Here’s a thought...
God, who knows no limits, became a man. He locked Himself in a mortal cage, bound by time, space, gravity, the common cold. Once in that cage, He taught others how to live gracefully within its confines. “Let today’s troubles be sufficient for today,” He said. “Don’t worry about what tomorrow might bring, for tomorrow might never come. And why are you concerned about yesterday’s failures or successes? Are you trying to live yesterday again? It’s gone, I tell you! Gone with the setting sun!”
What would it be like to know every detail of the future? What if you or I could see specific events ten years from now––the marriage of a son or daughter, the long-sought promotion in a chosen field, the conclusion of a degree or a manuscript or a campaign or a building project? Would such foreknowledge be satisfying? Would it really help us pass the time between now and then with greater delight? Or would the satisfaction be so diminished by the time the ten years finally passed, that we would stand like a bored observer at our child’s wedding, wondering what the cake would taste like at the reception?
I imagine the cake would be dry.
And what if our glimpse into the future revealed details that were dismal? What if we could see our wife’s body ravaged with cancer? Or the company we had worked so hard to build lying under a heap of debt? Or the church body we had come to depend upon disintegrating due to scandal? Would such foreknowledge be worth the sleepless nights we would surely face in the decade to come? I suspect we would weep until we were dry.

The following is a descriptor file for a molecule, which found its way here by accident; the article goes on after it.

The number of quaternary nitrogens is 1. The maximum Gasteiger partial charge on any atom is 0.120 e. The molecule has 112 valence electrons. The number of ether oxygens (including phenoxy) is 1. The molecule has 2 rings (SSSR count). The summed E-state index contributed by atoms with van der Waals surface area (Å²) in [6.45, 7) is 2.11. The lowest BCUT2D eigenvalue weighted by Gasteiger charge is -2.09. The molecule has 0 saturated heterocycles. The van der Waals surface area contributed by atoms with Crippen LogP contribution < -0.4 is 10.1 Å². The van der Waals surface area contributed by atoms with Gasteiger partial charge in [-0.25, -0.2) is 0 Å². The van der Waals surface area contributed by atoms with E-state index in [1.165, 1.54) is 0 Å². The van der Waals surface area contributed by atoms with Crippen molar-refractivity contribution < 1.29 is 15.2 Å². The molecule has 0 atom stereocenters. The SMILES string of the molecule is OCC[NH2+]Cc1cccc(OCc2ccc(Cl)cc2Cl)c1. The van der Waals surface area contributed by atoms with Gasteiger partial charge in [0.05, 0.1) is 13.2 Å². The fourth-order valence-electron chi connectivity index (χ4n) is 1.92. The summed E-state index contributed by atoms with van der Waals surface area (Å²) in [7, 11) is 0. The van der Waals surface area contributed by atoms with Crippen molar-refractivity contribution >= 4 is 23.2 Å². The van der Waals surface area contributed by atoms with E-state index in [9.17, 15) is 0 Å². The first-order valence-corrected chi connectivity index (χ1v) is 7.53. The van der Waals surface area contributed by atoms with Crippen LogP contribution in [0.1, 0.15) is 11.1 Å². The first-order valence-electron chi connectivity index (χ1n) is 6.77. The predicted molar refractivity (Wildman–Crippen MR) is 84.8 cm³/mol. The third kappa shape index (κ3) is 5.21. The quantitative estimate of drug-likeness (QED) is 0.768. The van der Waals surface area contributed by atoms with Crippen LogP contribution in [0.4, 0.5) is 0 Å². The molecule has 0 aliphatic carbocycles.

Again… the dryness.
And what should be said about our backward glances? At best, they are attempts to learn from our mistakes. More often, they are regrets about our failures, cogitations about things we’ve said or done or thought that can no more be changed than what we had for lunch a day ago. Like a rocking chair, such preoccupation with the past gives us something to do––but doesn’t get us anywhere. At other times, we look backwards because we are relishing in our successes. We don the letter jacket of yesterday to feel better about ourselves today. Pride comes next, followed by entitlement, complacency, judgmentalness, and other dry, dusty attitudes.
Observing Magnet Ass’s life assured me of this: The past is a desert––the future a mirage. If a man wants to really live life well, he must immerse himself in today, drinking deeply from the water it provides, until his jail cell becomes an oasis.
Jesus emphasized this thought when He said, “So, do not worry about tomorrow, for tomorrow will care for itself. Each day has enough trouble of its own.” (Matthew 6:34).
Worry not, my friends… worry not.